Forced bonding is hell. In the office, there are strings attached to your boozing. This is not just you hanging out in a bar, with your friends, ordering pickle-back shots, hailing a cab, falling onto your bed, sleeping and waking up in the morning. This is you in an office environment, full of computers and papers and books to trip over. This is you drinking near a bunch of expensive equipment that you have a good chance of spilling something on. But most of all this is you drinking in the office. Note, according to Amoroso, at one such place, "Each week, one or two employees are tasked with creating a cocktail and sharing a personal story behind the drink." Could anything be worse than having to be part of a sharing drink-circle? Get out while you can; avoid the pain of the "bonding beverage."
Someone is not telling you the whole truth about drinking in the office. A bunch of researchers from the University of Illinois at Chicago "found that slightly intoxicated participants were better and faster at creative problem-solving tasks compared to their sober counterparts," writes Amoroso. Surely these are very smart people. But if you've ever spent a whole day, starting out, say, at 10 or 11 a.m., with a warming whiskey and tonic, or maybe a sidecar, by your side, you know that there is a strong diminishing returns effect going on with drinking while working. Maybe for a brief blip around noon you'll be able to solve all the problems of the world, but after that, oh, it's a long course down a rocky hill that you may or may not remember the next day, but for the bruises. If you're me, a glass of wine at lunchtime will fill you with intense joy, so much joy that you are going to forget you even need to return to work, and then, whoops, well, that's not so great.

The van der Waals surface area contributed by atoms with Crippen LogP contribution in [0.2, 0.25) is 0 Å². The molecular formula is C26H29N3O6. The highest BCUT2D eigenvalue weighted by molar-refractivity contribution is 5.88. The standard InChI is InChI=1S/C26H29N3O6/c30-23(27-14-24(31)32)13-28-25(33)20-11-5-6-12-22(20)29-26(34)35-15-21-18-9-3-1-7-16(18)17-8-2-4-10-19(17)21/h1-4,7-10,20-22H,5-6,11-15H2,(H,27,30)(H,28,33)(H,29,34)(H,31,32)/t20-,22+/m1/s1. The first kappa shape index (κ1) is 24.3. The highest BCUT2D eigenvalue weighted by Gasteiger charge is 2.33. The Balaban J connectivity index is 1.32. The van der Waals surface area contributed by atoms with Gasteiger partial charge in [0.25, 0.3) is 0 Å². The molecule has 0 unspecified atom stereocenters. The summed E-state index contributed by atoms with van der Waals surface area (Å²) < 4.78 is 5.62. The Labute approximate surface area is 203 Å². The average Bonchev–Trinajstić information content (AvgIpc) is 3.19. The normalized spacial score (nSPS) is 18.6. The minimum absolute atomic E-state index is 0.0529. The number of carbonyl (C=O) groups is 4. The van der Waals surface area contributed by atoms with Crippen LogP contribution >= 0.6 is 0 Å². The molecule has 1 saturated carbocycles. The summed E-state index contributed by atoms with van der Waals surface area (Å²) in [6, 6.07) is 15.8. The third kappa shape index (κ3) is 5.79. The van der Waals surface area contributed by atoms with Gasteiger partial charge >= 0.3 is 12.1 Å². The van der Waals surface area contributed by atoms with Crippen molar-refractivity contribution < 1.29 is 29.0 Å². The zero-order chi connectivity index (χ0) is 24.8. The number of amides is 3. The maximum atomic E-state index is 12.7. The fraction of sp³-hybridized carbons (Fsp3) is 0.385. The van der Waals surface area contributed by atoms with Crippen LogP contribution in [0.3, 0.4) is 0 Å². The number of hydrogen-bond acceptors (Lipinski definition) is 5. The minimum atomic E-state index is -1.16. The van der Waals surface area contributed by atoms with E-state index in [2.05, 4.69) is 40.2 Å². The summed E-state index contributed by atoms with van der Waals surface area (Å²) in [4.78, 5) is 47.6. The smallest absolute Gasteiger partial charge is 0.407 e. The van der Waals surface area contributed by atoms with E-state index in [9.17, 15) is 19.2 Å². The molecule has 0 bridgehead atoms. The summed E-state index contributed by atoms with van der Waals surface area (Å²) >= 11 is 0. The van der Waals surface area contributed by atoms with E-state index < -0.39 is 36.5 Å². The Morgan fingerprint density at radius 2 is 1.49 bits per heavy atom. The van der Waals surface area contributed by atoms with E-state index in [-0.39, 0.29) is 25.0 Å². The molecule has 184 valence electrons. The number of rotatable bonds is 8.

The day-drinking hangover is worse, and the in-office hangover is the worst of all. You know this well if you've ever been to a music festival or some other day-drinking extravaganza that does not involve the beach at a tropical resort. Day-drinking in the office has a particularly burdensome aftermath, largely because you'll have to stay awake and work through your hangover instead of lying in bed, or under your desk, or, again, in the sunshine on a beach, to take a much-needed afternoon nap. And, yes ...
If you must drink in the office, do it carefully. Despite all of the above, there will be times that you will decide to drink in the office. That's fine. I suggest doing it wisely. Read Ross McCammon's guide at Esquire for a few tips (don't drink more than your boss is a good one). Just because Mad Men is back doesn't mean we can't have some fun outside the office. It's a big, beautiful world out there. Also, it's rosé season. Drink it after work, or even on weekends, for best results.
Inset images via Flickr/Michael Verhoef; Flickr/LonelyBob; Flickr/Indi Samarajiva.